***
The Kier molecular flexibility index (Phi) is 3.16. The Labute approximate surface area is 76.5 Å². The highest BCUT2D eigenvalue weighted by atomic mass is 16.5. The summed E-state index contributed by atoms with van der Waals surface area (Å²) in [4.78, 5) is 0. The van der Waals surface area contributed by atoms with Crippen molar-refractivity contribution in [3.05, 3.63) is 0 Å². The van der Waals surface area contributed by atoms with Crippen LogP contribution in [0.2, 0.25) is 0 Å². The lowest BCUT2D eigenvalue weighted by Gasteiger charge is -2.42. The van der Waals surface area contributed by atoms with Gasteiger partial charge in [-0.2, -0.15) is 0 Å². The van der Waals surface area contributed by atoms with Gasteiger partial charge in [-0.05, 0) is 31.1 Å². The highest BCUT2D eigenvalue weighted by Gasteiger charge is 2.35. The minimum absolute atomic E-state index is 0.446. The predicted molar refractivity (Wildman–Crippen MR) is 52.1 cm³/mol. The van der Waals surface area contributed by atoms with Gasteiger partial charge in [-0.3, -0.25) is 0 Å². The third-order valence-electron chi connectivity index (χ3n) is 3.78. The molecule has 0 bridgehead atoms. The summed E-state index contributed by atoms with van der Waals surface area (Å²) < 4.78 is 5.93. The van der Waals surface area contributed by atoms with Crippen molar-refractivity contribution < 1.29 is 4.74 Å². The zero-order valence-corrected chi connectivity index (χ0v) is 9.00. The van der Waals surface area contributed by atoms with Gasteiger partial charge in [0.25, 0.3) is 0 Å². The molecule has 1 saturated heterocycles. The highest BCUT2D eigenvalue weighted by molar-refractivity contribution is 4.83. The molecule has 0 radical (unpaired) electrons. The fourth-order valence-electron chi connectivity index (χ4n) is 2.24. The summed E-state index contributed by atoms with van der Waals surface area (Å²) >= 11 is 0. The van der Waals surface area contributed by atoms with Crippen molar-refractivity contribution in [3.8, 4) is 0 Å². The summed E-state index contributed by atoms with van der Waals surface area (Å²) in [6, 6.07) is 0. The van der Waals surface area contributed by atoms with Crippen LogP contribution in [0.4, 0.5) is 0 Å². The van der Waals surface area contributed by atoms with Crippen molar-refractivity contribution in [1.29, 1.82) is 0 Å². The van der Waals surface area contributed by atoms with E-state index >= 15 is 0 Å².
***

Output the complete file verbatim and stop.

The Kier molecular flexibility index (Phi) is 3.16. The Labute approximate surface area is 76.5 Å². The highest BCUT2D eigenvalue weighted by atomic mass is 16.5. The summed E-state index contributed by atoms with van der Waals surface area (Å²) in [4.78, 5) is 0. The van der Waals surface area contributed by atoms with Crippen molar-refractivity contribution in [3.05, 3.63) is 0 Å². The van der Waals surface area contributed by atoms with Crippen LogP contribution in [0.2, 0.25) is 0 Å². The lowest BCUT2D eigenvalue weighted by Gasteiger charge is -2.42. The van der Waals surface area contributed by atoms with Gasteiger partial charge in [-0.2, -0.15) is 0 Å². The van der Waals surface area contributed by atoms with Gasteiger partial charge in [-0.05, 0) is 31.1 Å². The highest BCUT2D eigenvalue weighted by Gasteiger charge is 2.35. The minimum absolute atomic E-state index is 0.446. The predicted molar refractivity (Wildman–Crippen MR) is 52.1 cm³/mol. The van der Waals surface area contributed by atoms with Gasteiger partial charge in [-0.3, -0.25) is 0 Å². The third-order valence-electron chi connectivity index (χ3n) is 3.78. The molecule has 0 bridgehead atoms. The summed E-state index contributed by atoms with van der Waals surface area (Å²) < 4.78 is 5.93. The van der Waals surface area contributed by atoms with Crippen molar-refractivity contribution < 1.29 is 4.74 Å². The zero-order valence-corrected chi connectivity index (χ0v) is 9.00. The van der Waals surface area contributed by atoms with Gasteiger partial charge in [0.25, 0.3) is 0 Å². The molecule has 1 saturated heterocycles. The highest BCUT2D eigenvalue weighted by molar-refractivity contribution is 4.83. The molecule has 0 radical (unpaired) electrons. The fourth-order valence-electron chi connectivity index (χ4n) is 2.24. The summed E-state index contributed by atoms with van der Waals surface area (Å²) >= 11 is 0. The van der Waals surface area contributed by atoms with Crippen molar-refractivity contribution in [3.8, 4) is 0 Å². The summed E-state index contributed by atoms with van der Waals surface area (Å²) in [6, 6.07) is 0. The van der Waals surface area contributed by atoms with Crippen LogP contribution in [0.4, 0.5) is 0 Å². The van der Waals surface area contributed by atoms with Crippen molar-refractivity contribution in [1.29, 1.82) is 0 Å². The van der Waals surface area contributed by atoms with E-state index >= 15 is 0 Å².